Physical therapy student project helps older adults prevent falls
Last fall, Radford University Doctor of Physical Therapy (D.P.T.) students participated in a fall risk assessment clinical experiential activity at Friendship Health and Living in Roanoke, Virginia. The students, who are part of the D.P.T. Class of 2023, worked with approximately 30 older adults to assess their likelihood of losing their balance and falling, causing injury. Those who needed it were then referred for therapy admission.
During the activity, the older adults took several tests to assess their mobility, including the Timed Up and Go test, the Functional Gait Assessment, the 10-meter Walk test, the Berg Balance scale, the Five-times Sit-to-Stand test and the Activities-specific Balance Confidence scale.
“This activity served a dual purpose as a learning opportunity for our students,” said Arco Paul, Ph.D., PT, NCS, assistant professor in the D.P.T. program, “but also as a community service for the clinical partners at Friendship.”
D.P.T. student Aaron VanRavestein agreed, saying that community-oriented service projects like this one are important for students because physical therapy, like many healthcare-related careers, is a profession dedicated to serving others.
“One of the reasons all of us decided to pursue physical therapy is to help others, and opportunities like this one allow us to give back,” VanRavestein said. “For the participants, this activity provided them with valuable free access to evaluations that can improve the quality of their lives. That means a lot to those of us who want to support others.”
Madison Vick, another D.P.T. student who was part of the activity, said she found the experience gained during the event to be very beneficial and highly rewarding — especially considering recent events involving health.
“As a physical therapy student who began her D.P.T. study amid the global pandemic, I quickly realized how valuable hands-on experiences are,” Vick recalled. “While we often practice our new skills on our classmates, having an opportunity to work with patients displaying legitimate impairments allows us to expand our critical thinking skills and prepares us for our clinical practice. It was great to see how motivated and grateful the volunteers we assessed were.”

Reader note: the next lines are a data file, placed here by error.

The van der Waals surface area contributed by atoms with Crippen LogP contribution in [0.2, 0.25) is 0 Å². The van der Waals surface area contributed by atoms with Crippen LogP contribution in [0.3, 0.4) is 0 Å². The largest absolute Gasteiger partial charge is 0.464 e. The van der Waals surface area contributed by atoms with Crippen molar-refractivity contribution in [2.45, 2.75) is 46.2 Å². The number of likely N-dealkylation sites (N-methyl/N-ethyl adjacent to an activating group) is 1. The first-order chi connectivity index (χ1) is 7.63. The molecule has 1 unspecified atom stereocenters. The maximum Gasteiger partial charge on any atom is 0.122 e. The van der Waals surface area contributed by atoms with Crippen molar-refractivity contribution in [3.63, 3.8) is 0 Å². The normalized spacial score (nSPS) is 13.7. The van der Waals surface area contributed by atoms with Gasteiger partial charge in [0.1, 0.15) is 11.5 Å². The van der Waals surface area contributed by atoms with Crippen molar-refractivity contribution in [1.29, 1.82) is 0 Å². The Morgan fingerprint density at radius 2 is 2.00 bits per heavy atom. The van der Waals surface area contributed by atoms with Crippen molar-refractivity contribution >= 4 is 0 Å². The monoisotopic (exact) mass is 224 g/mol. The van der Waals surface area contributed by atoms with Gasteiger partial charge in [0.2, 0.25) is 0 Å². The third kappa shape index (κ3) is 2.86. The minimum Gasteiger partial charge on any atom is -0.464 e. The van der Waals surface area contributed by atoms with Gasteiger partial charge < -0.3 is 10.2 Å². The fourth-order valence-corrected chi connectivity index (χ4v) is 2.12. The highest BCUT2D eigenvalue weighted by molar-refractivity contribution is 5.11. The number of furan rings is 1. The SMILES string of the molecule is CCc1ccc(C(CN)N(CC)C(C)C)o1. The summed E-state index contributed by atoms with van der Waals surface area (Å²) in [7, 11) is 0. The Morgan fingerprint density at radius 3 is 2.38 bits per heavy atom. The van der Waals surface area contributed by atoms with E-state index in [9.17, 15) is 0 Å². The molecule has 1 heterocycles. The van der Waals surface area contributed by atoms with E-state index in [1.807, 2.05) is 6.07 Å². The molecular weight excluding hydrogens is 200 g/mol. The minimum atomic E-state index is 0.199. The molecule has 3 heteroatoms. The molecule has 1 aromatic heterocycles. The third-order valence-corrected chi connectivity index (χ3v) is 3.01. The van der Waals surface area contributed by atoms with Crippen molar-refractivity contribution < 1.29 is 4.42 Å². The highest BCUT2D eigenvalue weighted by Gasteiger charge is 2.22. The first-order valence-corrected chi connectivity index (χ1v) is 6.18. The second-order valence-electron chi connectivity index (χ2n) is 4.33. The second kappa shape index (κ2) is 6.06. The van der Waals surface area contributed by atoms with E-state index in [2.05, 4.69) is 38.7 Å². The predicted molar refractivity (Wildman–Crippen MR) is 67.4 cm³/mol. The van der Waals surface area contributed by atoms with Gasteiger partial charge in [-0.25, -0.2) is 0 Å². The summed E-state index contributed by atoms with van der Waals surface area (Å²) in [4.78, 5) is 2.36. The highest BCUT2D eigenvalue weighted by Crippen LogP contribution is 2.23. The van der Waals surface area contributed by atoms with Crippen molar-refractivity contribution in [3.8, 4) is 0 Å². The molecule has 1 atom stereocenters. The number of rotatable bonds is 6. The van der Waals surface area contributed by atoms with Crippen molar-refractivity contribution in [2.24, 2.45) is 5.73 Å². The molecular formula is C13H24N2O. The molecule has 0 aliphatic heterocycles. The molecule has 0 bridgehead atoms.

Vick said that she earned a minor in gerontology at her undergraduate institution, requiring her to spend a lot of time in nursing home facilities. She said that working with these communities taught her how beneficial and enjoyable these interactions can be no matter what the activity is.
“One of the residents I worked with was particularly emotional due to her life circumstances,” Vick said. “While this situation challenged my classmates and me as to how to best manage her needs, I am grateful to have been able to work with this individual and to serve as an empathetic sounding board for her. Opportunities such as these are what make these community-oriented experiences so valuable.”
D.P.T. student Deanna Lu said she felt that the activity was significant for the health and well-being of the community and the volunteers who participated.
“I feel that our class made a big impact on the community because they let us know how thankful they were for our time and the education we provided them with,” Lu said. “All the residents that attended the screening left with knowledge of their fall risk status and if referral to physical therapy was necessary.”
Lu said that experiences like this one are part of why the D.P.T. program, which is based at Radford University Carilion in Roanoke, is such a wonderful way to learn and become a physical therapist.
“Moving forward, experiences like this will ultimately help me build confidence when interacting with patients and practice utilizing the knowledge I learned in the classroom to a real-life scenario,” Lu said. “They ultimately provide us with a way to teach, learn from and collaborate with people in our community to positively influence the health of society as a whole.”